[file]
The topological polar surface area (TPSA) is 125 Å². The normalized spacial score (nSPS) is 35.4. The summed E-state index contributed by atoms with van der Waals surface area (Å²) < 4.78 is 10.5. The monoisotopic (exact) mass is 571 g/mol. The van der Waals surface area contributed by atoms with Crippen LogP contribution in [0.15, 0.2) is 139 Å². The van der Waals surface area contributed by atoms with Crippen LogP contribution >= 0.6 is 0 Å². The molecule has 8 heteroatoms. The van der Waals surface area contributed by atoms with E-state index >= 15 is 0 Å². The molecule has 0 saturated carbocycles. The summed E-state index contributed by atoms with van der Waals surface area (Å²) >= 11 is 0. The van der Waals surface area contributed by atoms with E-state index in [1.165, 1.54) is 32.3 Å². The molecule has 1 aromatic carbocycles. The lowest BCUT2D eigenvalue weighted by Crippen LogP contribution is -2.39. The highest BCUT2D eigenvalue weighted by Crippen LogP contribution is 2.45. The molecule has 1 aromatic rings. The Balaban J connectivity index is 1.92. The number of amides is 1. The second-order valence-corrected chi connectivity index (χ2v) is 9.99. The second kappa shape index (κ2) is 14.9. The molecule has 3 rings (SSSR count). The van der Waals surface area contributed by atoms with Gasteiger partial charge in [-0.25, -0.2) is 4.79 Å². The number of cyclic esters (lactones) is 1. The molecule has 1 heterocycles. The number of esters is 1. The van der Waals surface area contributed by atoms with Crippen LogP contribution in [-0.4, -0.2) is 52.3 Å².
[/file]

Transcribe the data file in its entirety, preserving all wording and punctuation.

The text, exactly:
The topological polar surface area (TPSA) is 125 Å². The normalized spacial score (nSPS) is 35.4. The summed E-state index contributed by atoms with van der Waals surface area (Å²) < 4.78 is 10.5. The monoisotopic (exact) mass is 571 g/mol. The van der Waals surface area contributed by atoms with Crippen LogP contribution in [0.15, 0.2) is 139 Å². The van der Waals surface area contributed by atoms with Crippen LogP contribution >= 0.6 is 0 Å². The molecule has 8 heteroatoms. The van der Waals surface area contributed by atoms with E-state index >= 15 is 0 Å². The molecule has 0 saturated carbocycles. The summed E-state index contributed by atoms with van der Waals surface area (Å²) >= 11 is 0. The van der Waals surface area contributed by atoms with E-state index in [1.165, 1.54) is 32.3 Å². The molecule has 1 aromatic carbocycles. The lowest BCUT2D eigenvalue weighted by Crippen LogP contribution is -2.39. The highest BCUT2D eigenvalue weighted by Crippen LogP contribution is 2.45. The molecule has 1 aromatic rings. The Balaban J connectivity index is 1.92. The number of amides is 1. The second-order valence-corrected chi connectivity index (χ2v) is 9.99. The second kappa shape index (κ2) is 14.9. The molecule has 3 rings (SSSR count). The van der Waals surface area contributed by atoms with Gasteiger partial charge in [-0.25, -0.2) is 4.79 Å². The number of cyclic esters (lactones) is 1. The molecule has 1 heterocycles. The number of esters is 1. The van der Waals surface area contributed by atoms with Crippen LogP contribution in [-0.4, -0.2) is 52.3 Å².